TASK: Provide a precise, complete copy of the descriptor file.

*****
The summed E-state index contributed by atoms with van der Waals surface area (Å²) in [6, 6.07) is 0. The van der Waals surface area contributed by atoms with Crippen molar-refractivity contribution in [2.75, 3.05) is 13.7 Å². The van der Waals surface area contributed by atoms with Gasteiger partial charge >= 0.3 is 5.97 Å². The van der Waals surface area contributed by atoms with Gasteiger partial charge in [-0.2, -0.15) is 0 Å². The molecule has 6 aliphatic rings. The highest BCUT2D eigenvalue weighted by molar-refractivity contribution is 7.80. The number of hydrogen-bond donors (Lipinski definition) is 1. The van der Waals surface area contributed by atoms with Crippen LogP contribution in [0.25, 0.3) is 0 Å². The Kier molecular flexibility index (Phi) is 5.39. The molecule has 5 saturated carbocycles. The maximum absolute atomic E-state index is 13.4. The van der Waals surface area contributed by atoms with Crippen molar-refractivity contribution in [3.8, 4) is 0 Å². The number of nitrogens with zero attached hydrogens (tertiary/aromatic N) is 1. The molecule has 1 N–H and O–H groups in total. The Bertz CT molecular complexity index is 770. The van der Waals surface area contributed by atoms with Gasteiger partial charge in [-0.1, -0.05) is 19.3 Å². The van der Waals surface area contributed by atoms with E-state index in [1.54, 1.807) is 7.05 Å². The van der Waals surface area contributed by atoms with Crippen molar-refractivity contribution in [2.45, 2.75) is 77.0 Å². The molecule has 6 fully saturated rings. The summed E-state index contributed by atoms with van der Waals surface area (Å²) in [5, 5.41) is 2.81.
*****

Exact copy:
The summed E-state index contributed by atoms with van der Waals surface area (Å²) in [6, 6.07) is 0. The van der Waals surface area contributed by atoms with Crippen molar-refractivity contribution in [2.75, 3.05) is 13.7 Å². The van der Waals surface area contributed by atoms with Gasteiger partial charge >= 0.3 is 5.97 Å². The van der Waals surface area contributed by atoms with Gasteiger partial charge in [-0.2, -0.15) is 0 Å². The molecule has 6 aliphatic rings. The highest BCUT2D eigenvalue weighted by molar-refractivity contribution is 7.80. The number of hydrogen-bond donors (Lipinski definition) is 1. The van der Waals surface area contributed by atoms with Crippen LogP contribution in [0.25, 0.3) is 0 Å². The Kier molecular flexibility index (Phi) is 5.39. The molecule has 5 saturated carbocycles. The maximum absolute atomic E-state index is 13.4. The van der Waals surface area contributed by atoms with Crippen molar-refractivity contribution in [3.8, 4) is 0 Å². The number of nitrogens with zero attached hydrogens (tertiary/aromatic N) is 1. The molecule has 1 N–H and O–H groups in total. The Bertz CT molecular complexity index is 770. The van der Waals surface area contributed by atoms with Gasteiger partial charge in [-0.1, -0.05) is 19.3 Å². The van der Waals surface area contributed by atoms with E-state index in [1.54, 1.807) is 7.05 Å². The van der Waals surface area contributed by atoms with Crippen molar-refractivity contribution in [2.45, 2.75) is 77.0 Å². The molecule has 6 fully saturated rings. The summed E-state index contributed by atoms with van der Waals surface area (Å²) in [5, 5.41) is 2.81.